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A Super Hero Update: Shannan and Jessica’s Story of Make-shift OR’s and More

By on Jan 23, 2014 in National Nurse Anesthetist Week, Our Super Heroes, Uncategorized | 1 comment

When we heard about the medical mission trip that Shannan Case and Jessica Ginn went on, we knew we had to include them in our CRNA Week series: Super Heroes. Wow! The things they experienced are, well, we’ll let you make your own opinion on that. Here’s there story:   During our first medical mission trip with Drs. Ed and Olivia Cabigao, we were truly blessed with an opportunity of a lifetime. After many obstacles including a gunman in LAX, a delayed flight for two days, an 18 hour flight, and just dodging the Super Typhoon Yolanda, the people of Baliwag, Philippines welcomed us with immense hospitality. The hospital and surroundings were far from anything we had ever seen. The area was poverty stricken and the hospital was functioning on bare minimum supplies. The anesthesia machine consisted of a five liter flow meter, APL valve, CO2 absorber, circuit, reservoir bag, H cylinder oxygen supply, and scavenging out of the window. There were no ventilators in the entire hospital.  The OR was set up for two simultaneous surgeries with only one suction for the entire room to be shared by all. The only air conditioning in the hospital was in the OR, which was a window unit. Bare necessities included betadine soaked cotton balls for surgical prep, non-adjustable operating room tables, one main OR light and a stand alone light for both operating teams.  We provided general and/or regional anesthetics for a variety of surgeries including hysterectomies, thyroidectomies, cholecystectomies, hernia repairs, several mass removals, an orchiectomy, GI endoscopies, and a nephrectomy. We also did a few pediatric patients with the youngest at five years of age. They were the bravest; IV’s were put in prior to induction and they walked to the OR table without even a whimper. Patients recovered in a room with no continuous monitoring capability, H-cylinder oxygen supply, and a window air conditioning unit. Few of them requested pain meds or antiemetics. Surprisingly, the majority of the patients were relatively healthy. We had a great team of medical professionals that all worked well together in providing a service to an area in desperate need of medical care ranging from health screenings to major surgery. Even though the conditions were less than what we in the United States would consider acceptable, we feel it was an inspiring trip and, hopefully, the first of many more.                       ...

Tennessee General Assembly Reconvenes: It’s Time to Unite and Protect!

By on Jan 22, 2014 in Uncategorized | 0 comments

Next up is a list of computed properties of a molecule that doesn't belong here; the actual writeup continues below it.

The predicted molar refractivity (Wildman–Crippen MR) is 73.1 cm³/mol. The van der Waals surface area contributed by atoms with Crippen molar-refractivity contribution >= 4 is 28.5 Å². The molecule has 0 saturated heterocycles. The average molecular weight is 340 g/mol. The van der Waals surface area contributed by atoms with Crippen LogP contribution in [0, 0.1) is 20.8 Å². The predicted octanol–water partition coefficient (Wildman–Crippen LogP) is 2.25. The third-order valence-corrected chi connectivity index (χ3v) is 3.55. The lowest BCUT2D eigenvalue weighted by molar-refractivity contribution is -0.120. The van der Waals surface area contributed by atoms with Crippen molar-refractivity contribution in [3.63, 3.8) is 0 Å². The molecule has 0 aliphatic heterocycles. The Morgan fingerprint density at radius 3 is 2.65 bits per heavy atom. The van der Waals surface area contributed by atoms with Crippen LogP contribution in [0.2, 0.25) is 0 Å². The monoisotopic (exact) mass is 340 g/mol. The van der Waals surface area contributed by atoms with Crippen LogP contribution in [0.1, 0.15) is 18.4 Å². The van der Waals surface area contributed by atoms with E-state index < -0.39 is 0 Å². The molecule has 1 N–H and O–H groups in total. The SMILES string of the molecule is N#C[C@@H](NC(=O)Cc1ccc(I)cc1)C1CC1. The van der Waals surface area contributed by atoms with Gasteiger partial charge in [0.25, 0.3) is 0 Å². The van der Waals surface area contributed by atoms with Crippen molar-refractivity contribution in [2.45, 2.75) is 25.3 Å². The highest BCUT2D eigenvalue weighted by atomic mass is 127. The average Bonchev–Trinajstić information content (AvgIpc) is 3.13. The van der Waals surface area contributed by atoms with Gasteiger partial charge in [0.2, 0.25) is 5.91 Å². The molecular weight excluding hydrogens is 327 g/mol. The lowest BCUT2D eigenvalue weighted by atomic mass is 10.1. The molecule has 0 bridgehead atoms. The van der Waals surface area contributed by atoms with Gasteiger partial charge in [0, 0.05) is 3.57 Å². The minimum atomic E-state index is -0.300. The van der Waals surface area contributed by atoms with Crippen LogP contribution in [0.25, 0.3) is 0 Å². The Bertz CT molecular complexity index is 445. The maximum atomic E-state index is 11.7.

If you have watched the news or listened to the radio recently, then you know that the Tennessee General Assembly reconvened on January 14 for the second half of its 108th session, and leadership intends for both chambers to conclude their work by mid-April.  But make no mistake, the legislature has a host of issues that it will be considering this session, and over the next couple of weeks more than 1,000 bills will be filed on a range of topics from guns to healthcare. If you have gotten to this point in the article, you may be asking yourself what this post has to do with being a CRNA.  The answer is simple—everything, so please read on!   TANA leadership has been working very hard over the past several months to re-brand itself.  The website is being redone with all kinds of new features to engage members and even TANA’s logo has a new look.  Part of the makeover includes a new motto or slogan to highlight TANA’s mission—“Unite and Protect – our profession, our patients.” And there’s no better place to direct these efforts than the legislature. Each and every session, the legislature considers legislation that will impact your profession and the quality of care provided to patients across the state. Healthcare is a hot button issue these days. From Medicaid expansion to scope of practice and everything in between, these issues have the potential to benefit or to harm your profession, and you have the opportunity – no, the responsibility, as a healthcare professional and as a member of TANA to Unite and Protect!   Now that I have peaked your interest enough to think about getting involved, you are probably asking yourself, “what do I do next?”  As TANA’s lobbyist, I spend my days in the halls of Legislative Plaza and the Capitol, talking with legislators and working issues. I know it can be intimidating, but here are few simple ways to engage in the process: Pay Attention.  The only way you will know about issues is to pay attention. Local news and radio report on legislative activity throughout session. In addition, each week TANA makes available to its members a government relations update. It provides an overview of the session as well as information on TANA-specific issues and a bill listing. It comes via e-mail and only takes a couple of minutes to read. Surf the Internet.  Take the time to peruse the Tennessee General Assembly’s website. It contains a host of information on legislators, bills sponsored, committee meetings, etc. It even has a live streaming feature to allow you to watch legislative committee meetings as well as floor sessions. Know Your Legislator.  How can you expect to influence someone on an issue when you don’t know them or their background?!? Legislators want to hear from constituents in their district. You are their voting base, and they need your vote to get re-elected. If you don’t know your legislator, you can do a simple search on the website for that too or click here. Take the time to introduce yourself back home in the district. It can be as simple as saying hello at a community event or inviting them for a cup of coffee. And, in turn, let them get to know you. Don’t be afraid to share your story and background. Educate legislators about your profession and how you help the citizens of this state. Be Active.  Each year, TANA hosts a Day on the Hill. It’s a great opportunity to meet legislators and to see how the process works. If you cannot attend the Day on the Hill, then make plans to attend the Legislative Reception that evening. It’s a more casual opportunity to, once again, meet legislators and get to know them. This year’s Day on the Hill is March 4. Support TANA PAC.  Contributing to TANA PAC is an investment in your profession. Even just a few dollars a month makes a difference, because the PAC allows your resources to be leveraged with others to provide campaign support to candidates.   Thank you for your time! I have had the privilege to represent TANA and its members for the past five years. It is truly a wonderful association that represents a tremendously talented group of healthcare professionals who provide quality care each and everyday, so be proud and make the decision to get involved and to Unite and...